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If you’ve ever driven through Woodland Cemetery you may have noticed that many of the monuments have the names of many of the streets in Dayton. In this program, we’ll introduce you to the men and women whose streets bear their name and how they contributed to the history of Dayton.
Have you ever wandered through a cemetery and wondered about the meanings of the designs carved on old gravestones? Thousands of different religious and secular symbols and emblems have adorned tombstones through the ages, indicating attitudes towards death and the hereafter, membership in a fraternal or social organization, or an individual's trade, occupation or even ethnic identity. While many of these tombstone symbols have fairly simple interpretations, it is not always easy to determine their meaning and significance. We were not present when these symbols were carved into the stone and can't claim to know our ancestors' intentions. They may have included a particular symbol for no other reason than because they thought it was pretty.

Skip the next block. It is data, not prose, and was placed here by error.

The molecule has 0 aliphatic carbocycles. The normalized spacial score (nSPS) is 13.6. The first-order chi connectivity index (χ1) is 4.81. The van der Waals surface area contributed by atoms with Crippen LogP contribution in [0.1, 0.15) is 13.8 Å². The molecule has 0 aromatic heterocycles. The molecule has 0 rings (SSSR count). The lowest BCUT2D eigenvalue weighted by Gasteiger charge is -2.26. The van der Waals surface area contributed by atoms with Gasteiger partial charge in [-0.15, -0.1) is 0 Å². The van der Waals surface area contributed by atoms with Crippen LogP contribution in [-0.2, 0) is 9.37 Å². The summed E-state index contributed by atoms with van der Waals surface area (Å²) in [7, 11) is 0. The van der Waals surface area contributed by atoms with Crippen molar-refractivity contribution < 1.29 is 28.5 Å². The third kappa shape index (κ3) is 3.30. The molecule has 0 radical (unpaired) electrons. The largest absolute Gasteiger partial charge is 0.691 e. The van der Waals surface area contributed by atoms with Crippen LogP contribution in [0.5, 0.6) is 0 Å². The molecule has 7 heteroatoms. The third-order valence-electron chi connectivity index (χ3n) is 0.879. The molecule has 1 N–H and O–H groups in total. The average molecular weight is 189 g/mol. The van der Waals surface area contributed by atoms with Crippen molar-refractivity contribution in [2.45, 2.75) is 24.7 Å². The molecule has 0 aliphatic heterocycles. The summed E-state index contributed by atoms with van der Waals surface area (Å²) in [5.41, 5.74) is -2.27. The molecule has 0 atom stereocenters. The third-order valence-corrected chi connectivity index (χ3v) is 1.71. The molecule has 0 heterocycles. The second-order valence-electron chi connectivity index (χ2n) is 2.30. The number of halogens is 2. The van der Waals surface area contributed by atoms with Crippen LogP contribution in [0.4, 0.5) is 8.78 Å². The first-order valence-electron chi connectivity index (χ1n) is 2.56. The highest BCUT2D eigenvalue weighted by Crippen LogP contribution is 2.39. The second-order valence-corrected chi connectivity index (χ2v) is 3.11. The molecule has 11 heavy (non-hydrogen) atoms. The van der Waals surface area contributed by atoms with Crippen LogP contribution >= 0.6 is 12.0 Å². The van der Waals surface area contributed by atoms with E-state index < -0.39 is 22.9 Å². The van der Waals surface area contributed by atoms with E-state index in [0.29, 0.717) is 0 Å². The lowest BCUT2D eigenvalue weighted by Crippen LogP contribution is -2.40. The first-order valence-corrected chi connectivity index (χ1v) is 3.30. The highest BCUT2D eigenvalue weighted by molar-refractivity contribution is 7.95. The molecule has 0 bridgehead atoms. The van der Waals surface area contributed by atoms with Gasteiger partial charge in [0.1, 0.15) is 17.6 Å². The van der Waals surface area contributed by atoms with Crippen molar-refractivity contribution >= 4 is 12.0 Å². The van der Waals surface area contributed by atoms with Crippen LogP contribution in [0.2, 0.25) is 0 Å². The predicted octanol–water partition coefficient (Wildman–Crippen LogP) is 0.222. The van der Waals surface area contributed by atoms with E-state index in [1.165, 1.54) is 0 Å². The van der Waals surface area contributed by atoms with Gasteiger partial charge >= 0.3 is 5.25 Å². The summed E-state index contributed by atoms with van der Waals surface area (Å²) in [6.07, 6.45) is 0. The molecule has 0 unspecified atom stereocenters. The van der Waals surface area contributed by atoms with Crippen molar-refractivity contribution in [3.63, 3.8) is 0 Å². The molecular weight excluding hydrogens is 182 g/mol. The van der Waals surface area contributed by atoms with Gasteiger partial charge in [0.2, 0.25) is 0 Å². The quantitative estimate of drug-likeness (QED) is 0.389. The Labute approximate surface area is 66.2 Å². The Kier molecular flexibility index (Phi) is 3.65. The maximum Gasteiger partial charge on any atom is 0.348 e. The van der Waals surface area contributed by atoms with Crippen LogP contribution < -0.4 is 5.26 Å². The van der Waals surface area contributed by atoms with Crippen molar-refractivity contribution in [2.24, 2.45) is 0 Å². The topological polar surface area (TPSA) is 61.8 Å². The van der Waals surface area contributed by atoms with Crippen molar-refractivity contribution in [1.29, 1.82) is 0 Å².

We will visit the lives of the people who are resting peacefully in Section 101 of Woodland Cemetery including the Wright Brothers and family, Paul Laurence Dunbar, Medal of Honor recipient Charles Goodwin Bickham, lawyers Grafton Kennedy and Sylvester Carr, the Mead family, brewery owners George Schantz and Frederick Olt, Electra C. Doren, Katharine Kennedy Brown, John Alexander Collins, reverends Edward A. Puff and William J. Shuey and many more.